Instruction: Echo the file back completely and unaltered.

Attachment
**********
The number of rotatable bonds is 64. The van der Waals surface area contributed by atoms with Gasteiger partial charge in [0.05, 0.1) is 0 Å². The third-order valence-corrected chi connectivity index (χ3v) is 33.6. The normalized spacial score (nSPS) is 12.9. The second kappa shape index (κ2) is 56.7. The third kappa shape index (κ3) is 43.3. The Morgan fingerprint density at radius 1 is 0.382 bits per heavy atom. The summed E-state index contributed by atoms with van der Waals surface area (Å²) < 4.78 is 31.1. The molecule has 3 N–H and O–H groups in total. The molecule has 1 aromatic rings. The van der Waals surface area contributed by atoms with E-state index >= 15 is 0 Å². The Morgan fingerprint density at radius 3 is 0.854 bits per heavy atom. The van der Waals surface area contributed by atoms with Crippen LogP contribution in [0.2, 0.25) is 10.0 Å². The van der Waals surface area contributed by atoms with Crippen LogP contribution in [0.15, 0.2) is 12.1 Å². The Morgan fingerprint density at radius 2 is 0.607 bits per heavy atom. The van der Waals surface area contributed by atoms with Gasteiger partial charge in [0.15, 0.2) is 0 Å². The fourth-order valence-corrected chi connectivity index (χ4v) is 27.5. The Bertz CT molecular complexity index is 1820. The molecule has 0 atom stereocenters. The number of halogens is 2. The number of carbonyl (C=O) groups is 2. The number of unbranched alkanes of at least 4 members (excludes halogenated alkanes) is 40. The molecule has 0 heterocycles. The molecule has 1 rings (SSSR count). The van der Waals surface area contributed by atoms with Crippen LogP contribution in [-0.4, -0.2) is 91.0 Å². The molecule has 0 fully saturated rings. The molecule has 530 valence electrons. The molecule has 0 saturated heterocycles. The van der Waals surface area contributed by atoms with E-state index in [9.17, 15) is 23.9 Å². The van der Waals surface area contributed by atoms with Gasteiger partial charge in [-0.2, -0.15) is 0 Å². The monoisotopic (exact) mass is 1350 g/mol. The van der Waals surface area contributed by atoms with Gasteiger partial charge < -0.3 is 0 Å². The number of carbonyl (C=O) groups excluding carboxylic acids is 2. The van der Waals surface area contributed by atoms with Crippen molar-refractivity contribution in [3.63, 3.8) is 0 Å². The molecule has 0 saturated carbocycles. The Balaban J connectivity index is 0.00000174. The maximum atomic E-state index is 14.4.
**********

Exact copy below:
The number of rotatable bonds is 64. The van der Waals surface area contributed by atoms with Gasteiger partial charge in [0.05, 0.1) is 0 Å². The third-order valence-corrected chi connectivity index (χ3v) is 33.6. The normalized spacial score (nSPS) is 12.9. The second kappa shape index (κ2) is 56.7. The third kappa shape index (κ3) is 43.3. The Morgan fingerprint density at radius 1 is 0.382 bits per heavy atom. The summed E-state index contributed by atoms with van der Waals surface area (Å²) < 4.78 is 31.1. The molecule has 3 N–H and O–H groups in total. The molecule has 1 aromatic rings. The van der Waals surface area contributed by atoms with E-state index >= 15 is 0 Å². The Morgan fingerprint density at radius 3 is 0.854 bits per heavy atom. The van der Waals surface area contributed by atoms with Crippen LogP contribution in [0.2, 0.25) is 10.0 Å². The van der Waals surface area contributed by atoms with Crippen LogP contribution in [0.15, 0.2) is 12.1 Å². The Morgan fingerprint density at radius 2 is 0.607 bits per heavy atom. The van der Waals surface area contributed by atoms with Gasteiger partial charge in [0.15, 0.2) is 0 Å². The fourth-order valence-corrected chi connectivity index (χ4v) is 27.5. The Bertz CT molecular complexity index is 1820. The molecule has 0 atom stereocenters. The number of halogens is 2. The number of carbonyl (C=O) groups is 2. The number of unbranched alkanes of at least 4 members (excludes halogenated alkanes) is 40. The molecule has 0 heterocycles. The molecule has 1 rings (SSSR count). The van der Waals surface area contributed by atoms with Crippen LogP contribution in [-0.4, -0.2) is 91.0 Å². The molecule has 0 fully saturated rings. The molecule has 530 valence electrons. The molecule has 0 saturated heterocycles. The van der Waals surface area contributed by atoms with E-state index in [9.17, 15) is 23.9 Å². The van der Waals surface area contributed by atoms with Gasteiger partial charge in [-0.2, -0.15) is 0 Å². The monoisotopic (exact) mass is 1350 g/mol. The van der Waals surface area contributed by atoms with Gasteiger partial charge < -0.3 is 0 Å². The number of carbonyl (C=O) groups excluding carboxylic acids is 2. The van der Waals surface area contributed by atoms with Crippen molar-refractivity contribution in [3.63, 3.8) is 0 Å². The molecule has 0 saturated carbocycles. The Balaban J connectivity index is 0.00000174. The maximum atomic E-state index is 14.4.